Guy Ritchie, like Danny Boyle, is a famous UK director. But the films made by Ritchie have very little in common with the films made by Boyle. Ritchie makes crime films; Boyle makes any film. Boyle's body of work contains a great neo-noir, Shallow Grave; a junkie film with an excellent soundtrack, Trainspotting; and even a Bollywood film, Slumdog Millionaire. Boyle also has no definable style at any level of the art (music, direction, cinematography, writing) or a clear political position (he is not on the left, he is not on the right, he is not in the center). His films are simply either good or bad, interesting or boring, fast or slow.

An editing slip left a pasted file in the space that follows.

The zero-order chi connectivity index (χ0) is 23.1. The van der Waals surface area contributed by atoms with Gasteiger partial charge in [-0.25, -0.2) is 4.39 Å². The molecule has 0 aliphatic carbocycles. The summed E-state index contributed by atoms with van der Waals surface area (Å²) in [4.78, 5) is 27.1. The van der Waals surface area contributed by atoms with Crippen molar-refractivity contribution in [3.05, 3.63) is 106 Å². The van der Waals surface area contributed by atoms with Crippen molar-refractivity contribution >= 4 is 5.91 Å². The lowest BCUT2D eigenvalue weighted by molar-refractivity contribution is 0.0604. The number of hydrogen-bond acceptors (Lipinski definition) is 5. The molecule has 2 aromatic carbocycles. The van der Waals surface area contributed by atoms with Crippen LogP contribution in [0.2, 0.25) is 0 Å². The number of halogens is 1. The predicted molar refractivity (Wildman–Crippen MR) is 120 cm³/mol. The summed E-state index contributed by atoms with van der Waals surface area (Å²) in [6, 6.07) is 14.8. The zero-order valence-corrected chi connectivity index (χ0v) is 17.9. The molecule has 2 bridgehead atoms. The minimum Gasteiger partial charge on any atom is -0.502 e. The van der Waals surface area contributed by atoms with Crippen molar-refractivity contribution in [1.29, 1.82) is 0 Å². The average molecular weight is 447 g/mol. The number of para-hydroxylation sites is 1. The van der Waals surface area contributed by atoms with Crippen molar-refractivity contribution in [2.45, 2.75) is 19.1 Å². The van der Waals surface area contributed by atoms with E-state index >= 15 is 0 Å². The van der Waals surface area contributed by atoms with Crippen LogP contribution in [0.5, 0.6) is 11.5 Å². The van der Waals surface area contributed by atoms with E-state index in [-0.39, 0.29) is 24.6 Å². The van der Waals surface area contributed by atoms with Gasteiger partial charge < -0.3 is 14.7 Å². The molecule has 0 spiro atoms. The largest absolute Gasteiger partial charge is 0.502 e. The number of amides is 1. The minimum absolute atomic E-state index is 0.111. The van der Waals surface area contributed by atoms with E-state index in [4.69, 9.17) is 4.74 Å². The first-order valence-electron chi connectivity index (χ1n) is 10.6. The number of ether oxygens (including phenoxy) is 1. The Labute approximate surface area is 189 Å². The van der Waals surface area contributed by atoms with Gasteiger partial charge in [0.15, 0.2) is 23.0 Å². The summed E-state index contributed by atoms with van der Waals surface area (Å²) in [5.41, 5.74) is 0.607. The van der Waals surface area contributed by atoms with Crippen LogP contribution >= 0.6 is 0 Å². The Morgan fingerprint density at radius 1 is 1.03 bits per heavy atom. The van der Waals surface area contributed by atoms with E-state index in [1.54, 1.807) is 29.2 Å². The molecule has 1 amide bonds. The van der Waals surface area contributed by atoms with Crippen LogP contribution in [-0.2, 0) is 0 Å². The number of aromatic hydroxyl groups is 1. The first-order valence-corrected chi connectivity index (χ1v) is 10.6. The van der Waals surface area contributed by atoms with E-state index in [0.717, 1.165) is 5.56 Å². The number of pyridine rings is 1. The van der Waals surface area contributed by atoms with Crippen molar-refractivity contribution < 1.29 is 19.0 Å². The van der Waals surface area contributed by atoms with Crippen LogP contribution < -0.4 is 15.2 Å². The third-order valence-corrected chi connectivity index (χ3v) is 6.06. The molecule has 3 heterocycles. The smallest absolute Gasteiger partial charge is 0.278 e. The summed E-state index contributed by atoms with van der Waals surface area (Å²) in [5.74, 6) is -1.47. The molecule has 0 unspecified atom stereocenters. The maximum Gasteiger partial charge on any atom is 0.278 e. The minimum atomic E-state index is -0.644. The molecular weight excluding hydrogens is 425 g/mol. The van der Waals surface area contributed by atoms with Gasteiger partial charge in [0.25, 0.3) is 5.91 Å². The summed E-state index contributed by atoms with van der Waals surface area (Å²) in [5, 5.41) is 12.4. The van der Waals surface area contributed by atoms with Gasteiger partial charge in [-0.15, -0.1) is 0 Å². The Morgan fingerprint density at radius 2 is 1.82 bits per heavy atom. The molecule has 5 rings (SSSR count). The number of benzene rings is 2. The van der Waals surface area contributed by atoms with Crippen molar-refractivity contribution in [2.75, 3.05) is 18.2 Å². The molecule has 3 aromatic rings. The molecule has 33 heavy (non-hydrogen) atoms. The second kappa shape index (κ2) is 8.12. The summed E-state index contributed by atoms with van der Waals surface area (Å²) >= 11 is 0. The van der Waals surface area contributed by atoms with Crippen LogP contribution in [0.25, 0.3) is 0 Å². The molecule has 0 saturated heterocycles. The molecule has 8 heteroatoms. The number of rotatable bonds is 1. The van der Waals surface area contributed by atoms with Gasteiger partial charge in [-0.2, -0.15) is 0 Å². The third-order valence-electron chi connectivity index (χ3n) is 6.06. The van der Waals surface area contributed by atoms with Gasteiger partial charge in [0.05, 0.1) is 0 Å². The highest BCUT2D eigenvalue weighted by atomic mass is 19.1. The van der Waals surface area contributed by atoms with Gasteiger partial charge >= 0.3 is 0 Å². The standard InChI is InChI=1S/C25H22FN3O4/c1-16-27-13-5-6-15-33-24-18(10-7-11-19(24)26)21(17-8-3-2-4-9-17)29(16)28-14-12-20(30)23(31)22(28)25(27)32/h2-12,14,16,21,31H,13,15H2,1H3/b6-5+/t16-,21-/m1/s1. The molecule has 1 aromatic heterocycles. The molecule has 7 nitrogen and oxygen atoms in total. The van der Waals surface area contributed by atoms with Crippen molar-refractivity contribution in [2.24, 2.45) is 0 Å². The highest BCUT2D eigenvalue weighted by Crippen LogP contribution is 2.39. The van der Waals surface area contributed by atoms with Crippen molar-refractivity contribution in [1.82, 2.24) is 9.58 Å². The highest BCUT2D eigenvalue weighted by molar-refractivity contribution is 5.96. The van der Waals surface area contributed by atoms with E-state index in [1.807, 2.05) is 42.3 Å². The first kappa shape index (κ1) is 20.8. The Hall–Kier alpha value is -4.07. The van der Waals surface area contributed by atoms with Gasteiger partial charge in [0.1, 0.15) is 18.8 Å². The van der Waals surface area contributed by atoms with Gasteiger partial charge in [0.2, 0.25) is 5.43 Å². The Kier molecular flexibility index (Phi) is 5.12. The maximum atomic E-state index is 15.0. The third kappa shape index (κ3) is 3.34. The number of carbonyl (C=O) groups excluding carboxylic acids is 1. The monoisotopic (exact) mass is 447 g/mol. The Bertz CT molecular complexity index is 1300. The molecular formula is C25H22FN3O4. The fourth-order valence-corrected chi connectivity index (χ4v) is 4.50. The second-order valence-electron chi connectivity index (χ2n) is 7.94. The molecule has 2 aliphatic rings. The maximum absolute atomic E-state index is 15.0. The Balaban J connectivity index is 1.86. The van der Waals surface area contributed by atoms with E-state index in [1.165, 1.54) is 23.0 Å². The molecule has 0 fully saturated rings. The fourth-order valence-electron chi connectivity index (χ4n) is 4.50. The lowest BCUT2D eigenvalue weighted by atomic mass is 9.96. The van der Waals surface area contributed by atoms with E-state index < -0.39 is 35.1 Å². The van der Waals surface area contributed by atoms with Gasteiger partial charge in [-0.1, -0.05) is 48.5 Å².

However, Boyle's films, be they good or bad, always contain something that stands out, something notable. For example, the notable thing in the generally bad film Sunshine is the spaceship Icarus II. (The story: In 2057, a spaceship is sent to the dying sun with a payload that will somehow revive it.) Unlike almost all other spaceships in the history of cinema, Icarus II is not a sterile, spotless machine made of pristine metal and plastic. The spaceship is oxygenated by a lively system of plants, and the plants grow in soil, and this soil has water and bacteria, and the bacteria enrich the soil with nutrients. Icarus II is one of the most (if not the most) realistic spaceships to ever hit the screen. The science of the sun in Sunshine is weak, but the science of the spaceship is strong. If humans ever travel deep into space, it will be with other (micro and macro) life-forms. Life is not a thing; life is a system of things. The Works of Danny Boyle at SIFF Cinema, April 8–10.